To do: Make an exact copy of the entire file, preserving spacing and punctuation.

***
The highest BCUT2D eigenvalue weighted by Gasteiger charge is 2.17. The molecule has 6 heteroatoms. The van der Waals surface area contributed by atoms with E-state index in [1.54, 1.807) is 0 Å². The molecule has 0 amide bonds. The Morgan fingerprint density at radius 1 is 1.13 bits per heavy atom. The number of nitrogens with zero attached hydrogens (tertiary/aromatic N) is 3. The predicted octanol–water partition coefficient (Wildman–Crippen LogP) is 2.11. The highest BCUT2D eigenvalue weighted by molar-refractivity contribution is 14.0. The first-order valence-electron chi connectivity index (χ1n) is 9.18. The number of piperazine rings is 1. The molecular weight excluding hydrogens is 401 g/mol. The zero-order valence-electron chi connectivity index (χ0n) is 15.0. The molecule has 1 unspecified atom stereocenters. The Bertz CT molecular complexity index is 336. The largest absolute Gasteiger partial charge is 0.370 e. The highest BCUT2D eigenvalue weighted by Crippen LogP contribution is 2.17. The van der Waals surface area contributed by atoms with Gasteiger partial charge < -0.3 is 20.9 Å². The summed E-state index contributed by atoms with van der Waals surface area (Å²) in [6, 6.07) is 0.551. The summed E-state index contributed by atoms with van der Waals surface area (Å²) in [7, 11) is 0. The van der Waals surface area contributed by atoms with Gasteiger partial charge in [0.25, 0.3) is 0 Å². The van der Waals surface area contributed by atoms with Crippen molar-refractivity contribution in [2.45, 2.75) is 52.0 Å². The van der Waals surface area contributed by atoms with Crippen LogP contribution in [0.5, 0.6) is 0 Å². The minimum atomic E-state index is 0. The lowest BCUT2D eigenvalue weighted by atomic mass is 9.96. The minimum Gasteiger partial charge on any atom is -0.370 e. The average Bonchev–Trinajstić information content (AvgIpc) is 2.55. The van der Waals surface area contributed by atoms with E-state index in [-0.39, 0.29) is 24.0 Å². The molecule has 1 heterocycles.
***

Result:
The highest BCUT2D eigenvalue weighted by Gasteiger charge is 2.17. The molecule has 6 heteroatoms. The van der Waals surface area contributed by atoms with E-state index in [1.54, 1.807) is 0 Å². The molecule has 0 amide bonds. The Morgan fingerprint density at radius 1 is 1.13 bits per heavy atom. The number of nitrogens with zero attached hydrogens (tertiary/aromatic N) is 3. The predicted octanol–water partition coefficient (Wildman–Crippen LogP) is 2.11. The highest BCUT2D eigenvalue weighted by molar-refractivity contribution is 14.0. The first-order valence-electron chi connectivity index (χ1n) is 9.18. The number of piperazine rings is 1. The molecular weight excluding hydrogens is 401 g/mol. The zero-order valence-electron chi connectivity index (χ0n) is 15.0. The molecule has 1 unspecified atom stereocenters. The Bertz CT molecular complexity index is 336. The largest absolute Gasteiger partial charge is 0.370 e. The highest BCUT2D eigenvalue weighted by Crippen LogP contribution is 2.17. The van der Waals surface area contributed by atoms with Gasteiger partial charge < -0.3 is 20.9 Å². The summed E-state index contributed by atoms with van der Waals surface area (Å²) in [6, 6.07) is 0.551. The summed E-state index contributed by atoms with van der Waals surface area (Å²) in [7, 11) is 0. The van der Waals surface area contributed by atoms with Gasteiger partial charge in [0.25, 0.3) is 0 Å². The van der Waals surface area contributed by atoms with Crippen molar-refractivity contribution in [2.45, 2.75) is 52.0 Å². The van der Waals surface area contributed by atoms with Crippen LogP contribution in [0.5, 0.6) is 0 Å². The minimum atomic E-state index is 0. The lowest BCUT2D eigenvalue weighted by atomic mass is 9.96. The minimum Gasteiger partial charge on any atom is -0.370 e. The average Bonchev–Trinajstić information content (AvgIpc) is 2.55. The van der Waals surface area contributed by atoms with E-state index in [-0.39, 0.29) is 24.0 Å². The molecule has 1 heterocycles.